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Joe Graydon

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CALIFORNIA | LOCAL
May 23, 2001 | MYRNA OLIVER, TIMES STAFF WRITER
Joe Graydon, the former FBI agent who became a debonair big band crooner, television host, personal manager and, finally, producer of road shows for the sedentary circuit, has died. He was 82. Graydon died Saturday at his home in Glendale, said his longtime friend Chuck Benedict. Since 1978, the suave singer had packaged shows featuring artists, bands and the music he used to perform in the 1940s.
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CALIFORNIA | LOCAL
May 23, 2001 | MYRNA OLIVER, TIMES STAFF WRITER
Joe Graydon, the former FBI agent who became a debonair big band crooner, television host, personal manager and, finally, producer of road shows for the sedentary circuit, has died. He was 82. Graydon died Saturday at his home in Glendale, said his longtime friend Chuck Benedict. Since 1978, the suave singer had packaged shows featuring artists, bands and the music he used to perform in the 1940s.
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ENTERTAINMENT
June 30, 1991 | JACK HAWN, Jack Hawn retired Friday as a Times copy editor.
Talk about a name-dropper. Joe Graydon seems to know them all. "Here's some of the people I've used," he said of a hastily scribbled list. Included were Kay Starr, Martha Tilton, Tony Martin, Frankie Laine, Margaret Whiting, Herb Jeffries, Maxene Andrews, Harry Babbitt, Connie Haines . . . and more than 20 other singers, a few vocal groups, a couple of dancers, six specialty musicians and 10 big bands.
ENTERTAINMENT
January 14, 1997 | LEO SMITH, TIMES STAFF WRITER
Joe Graydon doesn't think he's being nostalgic when he hums Glenn Miller's "In the Mood," gives a soft rendition of "Slow Boat to China" or whistles some other hit tune from the big-band era of the 1930s and 1940s. As far as Graydon is concerned, he's very much in the present. "To me, it's like big band never left. It's very current to me," said the Glendale resident and concert producer. "I feel like I know every note of every arrangement that was a hit in those days."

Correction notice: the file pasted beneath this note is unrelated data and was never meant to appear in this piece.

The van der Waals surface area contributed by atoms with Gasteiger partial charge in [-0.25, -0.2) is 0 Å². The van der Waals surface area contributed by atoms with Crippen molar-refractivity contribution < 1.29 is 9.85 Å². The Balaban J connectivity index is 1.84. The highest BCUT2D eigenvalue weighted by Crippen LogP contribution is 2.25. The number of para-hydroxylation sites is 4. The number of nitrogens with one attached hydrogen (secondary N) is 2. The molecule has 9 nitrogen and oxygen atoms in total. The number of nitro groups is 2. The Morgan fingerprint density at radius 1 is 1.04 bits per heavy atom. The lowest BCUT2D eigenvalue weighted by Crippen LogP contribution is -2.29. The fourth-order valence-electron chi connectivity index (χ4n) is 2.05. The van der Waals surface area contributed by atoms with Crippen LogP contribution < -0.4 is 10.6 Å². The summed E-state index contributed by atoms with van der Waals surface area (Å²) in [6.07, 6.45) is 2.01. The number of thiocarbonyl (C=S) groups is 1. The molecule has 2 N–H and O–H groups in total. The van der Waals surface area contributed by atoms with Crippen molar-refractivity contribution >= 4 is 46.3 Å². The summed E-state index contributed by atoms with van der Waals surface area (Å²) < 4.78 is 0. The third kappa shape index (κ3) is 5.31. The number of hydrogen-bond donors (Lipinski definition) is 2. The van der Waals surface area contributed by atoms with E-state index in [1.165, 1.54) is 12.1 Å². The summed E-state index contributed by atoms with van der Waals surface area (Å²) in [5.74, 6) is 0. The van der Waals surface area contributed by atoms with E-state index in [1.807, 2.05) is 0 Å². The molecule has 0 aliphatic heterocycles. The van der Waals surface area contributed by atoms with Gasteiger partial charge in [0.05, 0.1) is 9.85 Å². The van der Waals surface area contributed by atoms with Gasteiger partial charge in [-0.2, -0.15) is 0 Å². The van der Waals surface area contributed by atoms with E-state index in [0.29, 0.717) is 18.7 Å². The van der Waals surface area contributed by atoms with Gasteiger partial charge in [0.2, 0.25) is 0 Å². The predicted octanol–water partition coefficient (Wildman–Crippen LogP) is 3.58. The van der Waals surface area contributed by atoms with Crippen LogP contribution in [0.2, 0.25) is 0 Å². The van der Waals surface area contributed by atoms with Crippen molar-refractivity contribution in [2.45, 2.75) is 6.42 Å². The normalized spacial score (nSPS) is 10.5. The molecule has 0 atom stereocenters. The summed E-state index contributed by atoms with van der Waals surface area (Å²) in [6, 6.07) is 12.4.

ENTERTAINMENT
January 14, 1997 | LEO SMITH, TIMES STAFF WRITER
Joe Graydon doesn't think he's being nostalgic when he hums Glenn Miller's "In the Mood," gives a soft rendition of "Slow Boat to China" or whistles some other hit tune from the big-band era of the 1930s and 1940s. As far as Graydon is concerned, he's very much in the present. "To me, it's like big band never left. It's very current to me," said the Glendale resident and concert producer. "I feel like I know every note of every arrangement that was a hit in those days."
NEWS
July 13, 1999 | MYRNA OLIVER, TIMES STAFF WRITER
Helen Forrest, a big band singer who recorded more than 500 songs including "All the Things You Are" with Artie Shaw and "The Man I Love" with Benny Goodman, has died. She was 82. Forrest died Sunday at the Motion Picture and Television Country Home and Hospital in Woodland Hills of congestive heart failure, said her publicist, Alan Eichler. She had been hospitalized since April 13 because of pneumonia. Born Helen Fogel in Atlantic City, N.J.
ENTERTAINMENT
January 14, 1989 | THOMAS K. ARNOLD